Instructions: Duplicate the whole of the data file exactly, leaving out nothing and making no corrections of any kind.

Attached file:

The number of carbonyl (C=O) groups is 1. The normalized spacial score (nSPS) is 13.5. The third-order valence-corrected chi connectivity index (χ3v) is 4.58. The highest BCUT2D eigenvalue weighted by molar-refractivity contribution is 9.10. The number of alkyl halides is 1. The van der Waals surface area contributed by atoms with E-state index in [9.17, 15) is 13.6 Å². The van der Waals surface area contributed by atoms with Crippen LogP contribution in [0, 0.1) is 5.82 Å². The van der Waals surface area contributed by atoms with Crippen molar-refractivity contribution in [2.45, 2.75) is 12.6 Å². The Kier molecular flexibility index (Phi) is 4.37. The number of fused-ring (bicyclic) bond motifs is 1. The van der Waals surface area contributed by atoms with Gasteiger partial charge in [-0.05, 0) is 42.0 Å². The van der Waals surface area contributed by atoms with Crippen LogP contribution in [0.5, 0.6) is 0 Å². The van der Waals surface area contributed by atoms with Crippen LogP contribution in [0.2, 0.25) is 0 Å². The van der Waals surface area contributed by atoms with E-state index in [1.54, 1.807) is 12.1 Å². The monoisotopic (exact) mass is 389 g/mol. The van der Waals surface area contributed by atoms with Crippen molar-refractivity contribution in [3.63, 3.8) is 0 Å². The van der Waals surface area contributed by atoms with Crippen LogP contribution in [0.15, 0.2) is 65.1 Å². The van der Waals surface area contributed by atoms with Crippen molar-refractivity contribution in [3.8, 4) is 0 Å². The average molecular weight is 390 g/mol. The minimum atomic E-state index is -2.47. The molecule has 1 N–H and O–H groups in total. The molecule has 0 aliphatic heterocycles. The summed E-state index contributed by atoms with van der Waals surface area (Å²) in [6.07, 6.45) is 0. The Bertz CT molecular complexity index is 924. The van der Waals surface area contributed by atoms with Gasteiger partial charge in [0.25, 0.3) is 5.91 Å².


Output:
The number of carbonyl (C=O) groups is 1. The normalized spacial score (nSPS) is 13.5. The third-order valence-corrected chi connectivity index (χ3v) is 4.58. The highest BCUT2D eigenvalue weighted by molar-refractivity contribution is 9.10. The number of alkyl halides is 1. The van der Waals surface area contributed by atoms with E-state index in [9.17, 15) is 13.6 Å². The van der Waals surface area contributed by atoms with Crippen LogP contribution in [0, 0.1) is 5.82 Å². The van der Waals surface area contributed by atoms with Crippen molar-refractivity contribution in [2.45, 2.75) is 12.6 Å². The Kier molecular flexibility index (Phi) is 4.37. The number of fused-ring (bicyclic) bond motifs is 1. The van der Waals surface area contributed by atoms with Gasteiger partial charge in [-0.05, 0) is 42.0 Å². The van der Waals surface area contributed by atoms with Crippen LogP contribution in [0.5, 0.6) is 0 Å². The van der Waals surface area contributed by atoms with Crippen LogP contribution in [0.2, 0.25) is 0 Å². The van der Waals surface area contributed by atoms with E-state index in [1.54, 1.807) is 12.1 Å². The monoisotopic (exact) mass is 389 g/mol. The van der Waals surface area contributed by atoms with Crippen molar-refractivity contribution in [3.63, 3.8) is 0 Å². The van der Waals surface area contributed by atoms with Crippen LogP contribution in [0.15, 0.2) is 65.1 Å². The van der Waals surface area contributed by atoms with Crippen molar-refractivity contribution in [3.8, 4) is 0 Å². The average molecular weight is 390 g/mol. The minimum atomic E-state index is -2.47. The molecule has 1 N–H and O–H groups in total. The molecule has 0 aliphatic heterocycles. The summed E-state index contributed by atoms with van der Waals surface area (Å²) in [6.07, 6.45) is 0. The Bertz CT molecular complexity index is 924. The van der Waals surface area contributed by atoms with Gasteiger partial charge in [0.25, 0.3) is 5.91 Å².